If you have fainted before, you know that moment of blackout can be confusing, disorienting or even scary. But how do you know if you need to seek medical advice?
Fainting can be an indicator of a serious medial problem. Let’s take a closer look into what fainting is and what it means.
What is fainting?
Fainting is defined as a brief loss of consciousness due to temporary shortage of blood flow to the brain. The medical term for fainting is “syncope.”
It is serious?
Most of the time, a single fainting incident is not a serious concern. These non-serious fainting episodes can be caused by a couple of different things.
One is the vasovagal reflex. The vasovagal reflex can be triggered by everyday events like fear, pain, stress, holding your breath, coughing, or even urinating. Because of its link to a trigger, this cause for fainting is usually easy to identify.
Another non-serious cause of fainting is orthostatic hypotension. This refers to a sudden drop in blood pressure, triggered by a change of position. Common causes for this include standing up too fast, becoming dehydrated, or taking certain medications.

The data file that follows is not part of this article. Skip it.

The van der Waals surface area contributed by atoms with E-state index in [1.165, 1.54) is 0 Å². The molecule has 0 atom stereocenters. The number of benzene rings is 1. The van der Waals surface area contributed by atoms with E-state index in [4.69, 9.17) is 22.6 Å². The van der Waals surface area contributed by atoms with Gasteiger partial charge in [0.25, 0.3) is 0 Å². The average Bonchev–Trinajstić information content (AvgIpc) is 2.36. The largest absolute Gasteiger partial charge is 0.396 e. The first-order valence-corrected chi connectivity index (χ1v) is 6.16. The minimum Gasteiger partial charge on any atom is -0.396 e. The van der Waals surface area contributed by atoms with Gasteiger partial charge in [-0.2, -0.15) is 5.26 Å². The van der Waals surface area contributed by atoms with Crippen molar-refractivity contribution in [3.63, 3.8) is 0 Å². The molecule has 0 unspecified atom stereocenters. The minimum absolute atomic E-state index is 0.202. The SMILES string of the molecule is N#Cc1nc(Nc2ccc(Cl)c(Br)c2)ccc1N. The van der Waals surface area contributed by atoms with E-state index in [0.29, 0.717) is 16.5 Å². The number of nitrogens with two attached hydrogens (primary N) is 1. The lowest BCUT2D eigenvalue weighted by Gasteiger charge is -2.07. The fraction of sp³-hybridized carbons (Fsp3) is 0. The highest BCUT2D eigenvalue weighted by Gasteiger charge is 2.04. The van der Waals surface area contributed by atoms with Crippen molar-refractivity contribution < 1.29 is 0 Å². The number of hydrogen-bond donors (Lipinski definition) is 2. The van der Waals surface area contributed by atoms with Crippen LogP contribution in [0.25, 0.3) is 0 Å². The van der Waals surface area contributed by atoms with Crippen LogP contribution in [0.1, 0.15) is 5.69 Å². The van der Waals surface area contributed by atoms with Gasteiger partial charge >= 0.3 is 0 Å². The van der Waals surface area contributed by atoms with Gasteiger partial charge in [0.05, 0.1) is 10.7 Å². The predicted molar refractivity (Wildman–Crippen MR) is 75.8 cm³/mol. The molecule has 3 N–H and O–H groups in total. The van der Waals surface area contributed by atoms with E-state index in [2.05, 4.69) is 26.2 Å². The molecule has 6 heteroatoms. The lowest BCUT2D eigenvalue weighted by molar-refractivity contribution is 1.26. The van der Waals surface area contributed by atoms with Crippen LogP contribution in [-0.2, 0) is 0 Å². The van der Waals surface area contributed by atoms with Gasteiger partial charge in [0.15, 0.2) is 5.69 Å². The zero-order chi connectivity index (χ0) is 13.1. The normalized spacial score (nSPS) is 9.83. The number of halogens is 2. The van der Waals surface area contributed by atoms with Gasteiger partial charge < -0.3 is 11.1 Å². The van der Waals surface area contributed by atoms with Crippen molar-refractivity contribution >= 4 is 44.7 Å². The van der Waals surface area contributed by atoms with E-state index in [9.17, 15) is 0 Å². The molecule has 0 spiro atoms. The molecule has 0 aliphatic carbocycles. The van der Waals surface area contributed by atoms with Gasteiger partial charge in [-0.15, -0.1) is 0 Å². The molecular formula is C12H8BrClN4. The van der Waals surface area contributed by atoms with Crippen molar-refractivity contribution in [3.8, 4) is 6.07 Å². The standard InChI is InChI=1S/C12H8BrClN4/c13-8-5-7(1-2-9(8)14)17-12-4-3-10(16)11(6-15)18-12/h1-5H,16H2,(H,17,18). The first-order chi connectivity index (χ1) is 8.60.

However, fainting can be a sign of very serious medical conditions, so experts advise that any fainting incident be treated as a medical emergency.
These conditions include heart or blood vessel issues like heart disease, a blood clot in the lungs, or a heart vale problem. It can also be a sign of a nervous system problem like a seizure, stroke or transient ischemic attack (or TIA—also known as a mini-stroke).
What to do
If you feel faint, lay down or sit and put your head between your knees. This can restore blood flow and prevent a blackout.
But if you do pass out, always get medical attention. Experts recommend that any loss of consciousness like fainting be treated as a medical emergency.
Always Seek Medical Advice
As many as 4 in 10 people will faint at least once in their lives, according to Patient. Though it’s usually nothing to be concerned about, fainting can be a sign of a serious medial problem, so you should always seek medical advice following an episode.